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Have you seen Ex Machina? Well, what do you think?

Everybody’s Chattin’ + Question of the Week: shameless tv/movie indulgence

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Happy almost-weekend peeps! Is it Friday yet? It’s been quite a hectic week at the office, rushing against deadlines and all that, but let’s not talk about work on the blog shall we? I mean this is supposed to be my escape!

I almost forgot doing the LINKS post but there have been some great posts from my fellow bloggers so I simply have to share ’em. Let’s start with lists, as who doesn’t love those?

Josh listed his top 50 films of 2010s so far, which has some awesome picks as well as recommendations.

LOVE this list idea from Chris on discovering new music by watching trailers

Unless you’ve been living under a rock, I’m sure you’ve watched the new Star Wars: The Force Awakens trailer. Well Keith broke down 5 phenomenal things about it.

Speaking of phenomenal, check out Margaret‘s recap of the latest Game of Thrones‘ episode (5×02)

Oh and have you seen Margaret‘s Black Swan/White Swan blogathon? Well, check out how you can participate and read Andrew‘s pick on the topic.

Speaking of blogathons, Wandering Through The Shelves‘ Weekly Blogathon’s topic is on Superhero Movies. I’m not participating this week, but I did make a list of Top 10 Favorite Scenes from Marvel Superhero Movies back in 2011. If I were to make it now, for sure I’d add a few from the two Captain America movies!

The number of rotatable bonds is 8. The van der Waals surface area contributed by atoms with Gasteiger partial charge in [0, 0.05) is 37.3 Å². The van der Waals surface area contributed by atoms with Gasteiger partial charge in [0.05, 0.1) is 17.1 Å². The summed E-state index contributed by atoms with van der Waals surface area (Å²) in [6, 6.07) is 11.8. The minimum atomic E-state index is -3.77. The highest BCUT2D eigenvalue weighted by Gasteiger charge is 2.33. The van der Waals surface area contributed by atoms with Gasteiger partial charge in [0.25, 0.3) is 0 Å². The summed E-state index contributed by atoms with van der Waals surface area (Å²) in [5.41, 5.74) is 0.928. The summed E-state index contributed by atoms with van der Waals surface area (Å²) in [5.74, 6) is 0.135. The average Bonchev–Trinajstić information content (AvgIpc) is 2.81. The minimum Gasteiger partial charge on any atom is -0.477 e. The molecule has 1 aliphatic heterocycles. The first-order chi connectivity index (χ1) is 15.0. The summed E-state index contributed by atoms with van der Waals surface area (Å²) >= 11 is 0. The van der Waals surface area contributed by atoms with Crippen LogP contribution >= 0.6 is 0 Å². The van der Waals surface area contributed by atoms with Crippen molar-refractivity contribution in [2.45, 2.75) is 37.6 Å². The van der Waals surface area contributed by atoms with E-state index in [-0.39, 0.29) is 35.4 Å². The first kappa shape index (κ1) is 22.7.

On to reviews…

Steven wrote up about Pink Floyd: The Wall

Stu reviewed Festen (The Celebration), a Danish drama from Thomas Vinterberg

Natalie reviewed Alan Rickman’s directorial debut A Little Chaos, starring his love interest in Sense & Sensibility Kate Winslet!

Last but not least, Michael shone the spotlight on a great opening title sequence: The Wild Bunch


My question of the week is really just an excuse to talk about my new obsession 😉 But hey, it’s my blog so why should talk about things I don’t really want to talk about, right? And frankly, right now my mind’s been preoccupied with one person…

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Suffice to say I’ve been bingeing on all things Stanley Weber… but it’s even more agonizing as there are so few of his work out there. Much like most of my crushes in the past, Stanley did a lot of stage work in his hometown Paris. Oh what I would give to see him LIVE in the flesh in Anna Christie with Mélanie Thierry.

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In any case, in between MSPIFF and other screenings, I’ve been sneaking time to watch Not Another Happy Ending and the StudioCanal’s BORGIA: Faith and Fear, both are on Netflix if you’re so inclined to check ’em out. Ladies be warned, you just might soon be obsessing over this c’est magnifique Frenchman 😉


Speaking of BORGIA, I simply have to include this insightful post from a historian comparing the two shows on the infamous Borgia family: StudioCanal’s BORGIA: Faith & Fear & Showtime’s The Borgias. This is the blog author’s conclusion: “Showtime’s series is more approachable and easier to understand, but Borgia: Faith and Fear much more interesting, in my opinion, and also more valuable.  The Borgias thrills and entertains, but Borgia: Faith and Fear also succeeds in showing the audience how terrible things were in the Renaissance, and how much progress we’ve made.”

 


So tell me… what’s been your shameless TV/movie indulgences of late? Come on, fess up!